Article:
The state of Louisiana adopts a strict liability cause of action against a defective product manufacturer. Under the Louisiana Product Liability Act, a manufacturer is liable to an injured party for the damages proximately caused by a characteristic of their product that renders it “unreasonably dangerous.”
Who Are Considered Manufacturers in a Product Liability Claim?
Under the Louisiana Products Liability Act, a manufacturer may include any entity producing, fabricating, constructing, or designing a product. It may also include an entity incorporating a component or material made by another entity into the final product.
Moreover, a seller of a product may also be identified as a manufacturer under the law if they have any control or input to the product’s design, construction, or quality.
What Categories of Claims Can a Product Be Considered Unreasonably Dangerous?
To validly claim that a product is unreasonably dangerous, an injured party must be able to show a product defect in at least one of the categories listed below:
- Unreasonably dangerous in the construction or composition of the product
This applies if the product deviated from the manufacturer’s specifications or performance standards materially from when it left the manufacturer’s control.
- Unreasonably dangerous in the product’s design
This applies if, at the time the product left the manufacturer’s control, there existed an alternate design for the product that could have prevented the claimant’s damage and that the burden of adopting the alternative design would have been minimal compared to the damage incurred by the injured party.
- Unreasonably dangerous due to the lack of adequate warning by the manufacturer for the dangers posed by the product
This applies if, when the product left the manufacturer’s control, there is no accompanying warning by the manufacturer that the product has a dangerous characteristic to its users or handlers.
Nonetheless, there are exceptions to this rule. Generally, a manufacturer is not required to provide a warning when either 1.) the product is not dangerous if it is used in a reasonable and intended manner by the ordinary user or handler, or 2.) if the user or handler of the product reasonably should have expected or have known about the dangerous character of the product.
- Unreasonably dangerous because of nonconformity to the manufacturer’s express warranty about the product.
This applies when a manufacturer makes an untrue express warranty and said expressed warranty induced the injured party to use the product, and that the damage was proximately caused by the false express warranty.
What Are The Four Elements of a Product Liability Claim Under the Louisiana Products Liability Act?
The injured party has the burden of proof to satisfy the following four elements to recover in a product liability claim under Louisiana law successfully:
- There was an injury or loss suffered
- That the product is defective
- That the product’s defect has caused the damage or loss sustained; and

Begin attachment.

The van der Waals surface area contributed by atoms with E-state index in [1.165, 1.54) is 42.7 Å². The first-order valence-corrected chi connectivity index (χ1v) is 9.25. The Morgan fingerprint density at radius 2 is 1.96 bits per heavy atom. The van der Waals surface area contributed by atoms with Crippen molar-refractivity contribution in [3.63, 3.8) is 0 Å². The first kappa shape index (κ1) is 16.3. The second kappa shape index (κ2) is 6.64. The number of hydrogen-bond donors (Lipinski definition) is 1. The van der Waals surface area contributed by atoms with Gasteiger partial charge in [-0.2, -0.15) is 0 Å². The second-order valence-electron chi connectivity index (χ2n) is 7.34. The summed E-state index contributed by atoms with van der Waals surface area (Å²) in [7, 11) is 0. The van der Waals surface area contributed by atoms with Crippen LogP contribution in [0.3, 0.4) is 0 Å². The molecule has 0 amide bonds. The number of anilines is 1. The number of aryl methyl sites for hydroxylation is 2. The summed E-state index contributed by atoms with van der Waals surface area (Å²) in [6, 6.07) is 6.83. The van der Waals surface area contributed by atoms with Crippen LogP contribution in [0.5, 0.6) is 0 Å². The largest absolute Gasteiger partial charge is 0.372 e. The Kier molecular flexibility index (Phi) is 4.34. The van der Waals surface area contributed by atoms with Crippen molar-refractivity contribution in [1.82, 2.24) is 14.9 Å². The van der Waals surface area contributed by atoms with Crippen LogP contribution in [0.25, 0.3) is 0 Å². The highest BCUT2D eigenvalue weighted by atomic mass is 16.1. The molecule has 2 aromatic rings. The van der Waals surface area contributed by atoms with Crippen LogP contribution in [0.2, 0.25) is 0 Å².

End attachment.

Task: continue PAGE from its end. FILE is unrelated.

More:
- The product was being used as it was intended
What Kind of Damages Can an Injured Party Claim Against a Manufacturer in a Products Liability Case?
The Louisiana Products Liability Act allows injured parties comprehensive claims against the manufacturer in a products liability case.
Such damages may include lost wages, pain, and suffering, future loss of enjoyment of life, loss of ability to work, medical expenses, whether it be for past, incurring, and even foreseeable medical expenses, as well as other actual damages that are related to the injuries incurred due to the defective product.
Are There Any Limitations to Damages an Injured Party Can Claim Against a Manufacturer?
Yes, there are.
Generally, Louisiana Products Liability Act does not allow the recovery of punitive damages. This means that an injured party can only claim extensive actual damages incurred from the defective product.
Is There a Time Limit to Filing a Product Liability Case Against a Manufacturer?
Yes, there is.
Under Louisiana law, a claim for personal injury or product damage must be filed within one year of the date of the injury. However, the one-year time does not begin until the injured party knew or should reasonably have known about their injury and its connection to the defective product.
Are There Any Specific Manufacturers of Products That The Louisiana Product Liability Act Does Not Apply?
Yes, the following manufacturers and service providers are exempted from product liability claims under the Louisiana Products Liability Act.
- Professional services providers, including those whose services results in a defective product
- Non-professional service providers when their service is focused on the furnishing of judgment or skills even if it results in a defective product
- Producers of the following products: natural fruits, other raw products in their natural state that were derived from animals, fowls, aquatic life, or invertebrates, including milk, eggs, honey, and wool.
- Producers, including farmers, of agricultural plants in their natural state
- Producers, including harvesters, of seafood, or aquatic life in their natural state
Navigating a product liability case against a manufacturer is a complicated matter, and it involves comprehensive legal analysis, investigation, and application of the law. Having a competent legal representation could provide your case with a better resolution.
If you or a loved one has been injured or adversely affected by a defective product, you need a reputable lawyer on your side. Our highly experienced injury lawyers are here to guide and help you in your case. Please call us at (225) 963-9638 or you can click here to contact us for a consultation. Our dependable personal injury lawyers can help you assess your situation, represent your claim, and answer any concerns you may have regarding your lawsuit.